REUNION REPORT THE 1966 NTA REUNION
To spark their 7th annual Power and Progress Show, held July 18-21 at the Perry County Fairgrounds in Pinckneyville (Ill.) the American Thresherman's Association presented two new events. They were so successful, everybody now hopes they can become traditions.
The first was an impressive memorial tribute to their deceased members. The second was a closing night 'Steam Engine Frolic', and added free attraction before the grandstand.
Unofficial estimates set the 1966 attendance at more than 12,000 although there was no way of estimating actual head-count because of the large number of 'Family' tickets sold. Gate-men said these tickets usually meant 'carloads.'
Paul Wagner of Willisville (Ill.) president, said morning and afternoon crowds were as heavy as evening attendance this year indicating good interest in the daylong demonstrations of wheat threshing, plowing, and sawmill and shingle making operations.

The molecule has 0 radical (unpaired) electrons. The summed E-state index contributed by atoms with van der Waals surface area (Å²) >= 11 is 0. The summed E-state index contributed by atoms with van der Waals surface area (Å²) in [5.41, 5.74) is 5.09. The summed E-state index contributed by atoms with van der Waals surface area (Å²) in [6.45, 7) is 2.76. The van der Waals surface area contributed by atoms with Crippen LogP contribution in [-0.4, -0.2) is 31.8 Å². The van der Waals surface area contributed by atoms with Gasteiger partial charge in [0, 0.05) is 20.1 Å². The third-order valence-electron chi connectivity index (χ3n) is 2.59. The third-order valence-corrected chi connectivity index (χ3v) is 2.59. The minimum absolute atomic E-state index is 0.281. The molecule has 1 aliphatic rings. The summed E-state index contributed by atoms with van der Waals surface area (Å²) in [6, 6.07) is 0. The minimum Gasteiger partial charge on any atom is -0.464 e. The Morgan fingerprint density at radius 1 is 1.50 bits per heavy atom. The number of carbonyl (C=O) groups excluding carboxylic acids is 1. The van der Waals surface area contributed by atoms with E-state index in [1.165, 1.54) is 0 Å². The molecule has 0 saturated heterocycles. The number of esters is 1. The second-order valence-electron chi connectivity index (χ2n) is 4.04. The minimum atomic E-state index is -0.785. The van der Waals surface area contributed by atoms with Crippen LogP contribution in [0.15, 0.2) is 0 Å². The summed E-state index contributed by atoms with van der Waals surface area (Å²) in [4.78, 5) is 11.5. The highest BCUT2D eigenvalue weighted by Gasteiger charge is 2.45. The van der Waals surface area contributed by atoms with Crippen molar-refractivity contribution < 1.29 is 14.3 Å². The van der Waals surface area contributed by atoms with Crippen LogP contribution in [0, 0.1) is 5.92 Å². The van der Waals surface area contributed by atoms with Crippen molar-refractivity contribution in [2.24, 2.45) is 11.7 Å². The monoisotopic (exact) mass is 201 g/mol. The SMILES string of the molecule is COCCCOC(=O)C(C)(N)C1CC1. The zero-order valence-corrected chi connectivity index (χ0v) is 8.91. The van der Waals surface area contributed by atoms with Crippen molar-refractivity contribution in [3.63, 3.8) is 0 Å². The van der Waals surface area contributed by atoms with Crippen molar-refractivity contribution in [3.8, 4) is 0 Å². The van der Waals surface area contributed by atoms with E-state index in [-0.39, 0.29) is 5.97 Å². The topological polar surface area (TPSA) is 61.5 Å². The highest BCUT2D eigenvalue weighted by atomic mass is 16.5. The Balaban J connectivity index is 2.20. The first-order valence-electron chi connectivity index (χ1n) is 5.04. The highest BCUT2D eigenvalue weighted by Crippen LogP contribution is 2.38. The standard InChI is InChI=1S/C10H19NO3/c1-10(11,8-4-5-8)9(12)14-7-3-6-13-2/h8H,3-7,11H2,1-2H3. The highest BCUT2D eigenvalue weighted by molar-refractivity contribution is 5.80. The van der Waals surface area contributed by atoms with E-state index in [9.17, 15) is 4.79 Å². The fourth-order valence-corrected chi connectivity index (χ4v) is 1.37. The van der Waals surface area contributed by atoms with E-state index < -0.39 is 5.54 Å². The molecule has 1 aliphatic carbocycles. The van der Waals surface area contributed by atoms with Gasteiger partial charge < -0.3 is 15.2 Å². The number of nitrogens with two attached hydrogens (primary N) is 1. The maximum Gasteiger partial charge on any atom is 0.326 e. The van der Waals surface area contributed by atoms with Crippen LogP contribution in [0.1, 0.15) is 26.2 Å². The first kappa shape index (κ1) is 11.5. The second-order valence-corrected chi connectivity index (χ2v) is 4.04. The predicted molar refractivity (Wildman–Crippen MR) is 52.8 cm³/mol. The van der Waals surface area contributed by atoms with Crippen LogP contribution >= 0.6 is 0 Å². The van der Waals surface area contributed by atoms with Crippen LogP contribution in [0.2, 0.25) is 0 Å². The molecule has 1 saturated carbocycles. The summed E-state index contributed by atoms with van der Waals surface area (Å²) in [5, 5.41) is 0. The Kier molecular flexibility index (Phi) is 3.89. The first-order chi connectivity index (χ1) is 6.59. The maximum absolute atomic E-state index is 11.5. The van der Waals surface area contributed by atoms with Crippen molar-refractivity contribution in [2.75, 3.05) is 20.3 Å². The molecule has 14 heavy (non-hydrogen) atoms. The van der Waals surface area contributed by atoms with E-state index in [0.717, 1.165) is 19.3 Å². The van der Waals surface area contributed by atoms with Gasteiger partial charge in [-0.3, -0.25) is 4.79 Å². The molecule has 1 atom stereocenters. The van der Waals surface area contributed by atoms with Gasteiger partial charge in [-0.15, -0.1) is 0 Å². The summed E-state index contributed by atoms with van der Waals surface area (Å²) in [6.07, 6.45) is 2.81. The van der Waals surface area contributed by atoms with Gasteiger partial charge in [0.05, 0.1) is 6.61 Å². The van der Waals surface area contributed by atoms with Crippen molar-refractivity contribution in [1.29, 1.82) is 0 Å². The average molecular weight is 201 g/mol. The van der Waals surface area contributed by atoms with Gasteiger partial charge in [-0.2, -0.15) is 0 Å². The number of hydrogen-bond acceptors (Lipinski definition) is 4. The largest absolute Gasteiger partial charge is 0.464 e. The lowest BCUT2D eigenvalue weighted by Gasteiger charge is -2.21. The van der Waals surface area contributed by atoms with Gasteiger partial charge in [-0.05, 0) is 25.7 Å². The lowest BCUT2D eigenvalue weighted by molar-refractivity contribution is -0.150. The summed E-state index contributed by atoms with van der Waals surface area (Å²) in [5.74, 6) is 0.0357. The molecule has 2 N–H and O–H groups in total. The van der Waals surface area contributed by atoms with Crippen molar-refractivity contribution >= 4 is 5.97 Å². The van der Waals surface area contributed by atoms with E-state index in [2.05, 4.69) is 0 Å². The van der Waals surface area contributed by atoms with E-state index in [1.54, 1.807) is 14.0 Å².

He added that the daily programs held close to time schedules this year and that exhibitors and members worked closely together to handle all phases of the four-day classic.
These steam engine memorial tribute to men who loved them was a colorful and impressive ceremony in the shady center ring of the Fairgrounds, directly in front of the grandstand. Twelve engines formed a semicircle around the flagpole with their owners and engineers standing at the right front wheels with bared heads.
George F. Bahre of Coulterville (Ill.), secretary-treasurer of the association, read the list of deceased members after which President Wagner pulled the whistle cord of 'Old Smoky' in one long blast. 'Old Smoky'' is the treasured 18 h.p. Peerless owned by the Thresherman's Association and on permanent display at the Fairgrounds in Pinckneyville.
Nierman, Herman Flota. Ashley Cox, John Cox, Jack Wollard, Lee H. Decker, Carl Schroeder and Gerold Blakely. All were from Illinois.
The impromptu closing night steam engine jamboree was such a hit it will become a regular feature. Especially amusing was the race for the slowest-moving engine. The last one to the finish line was declared the winner.
Dedicated to furthering education on both modern and outdated farm machinery, the American Thresher-man's Association has about 250 Midwest members. One of its goals includes establishment of a steam museum.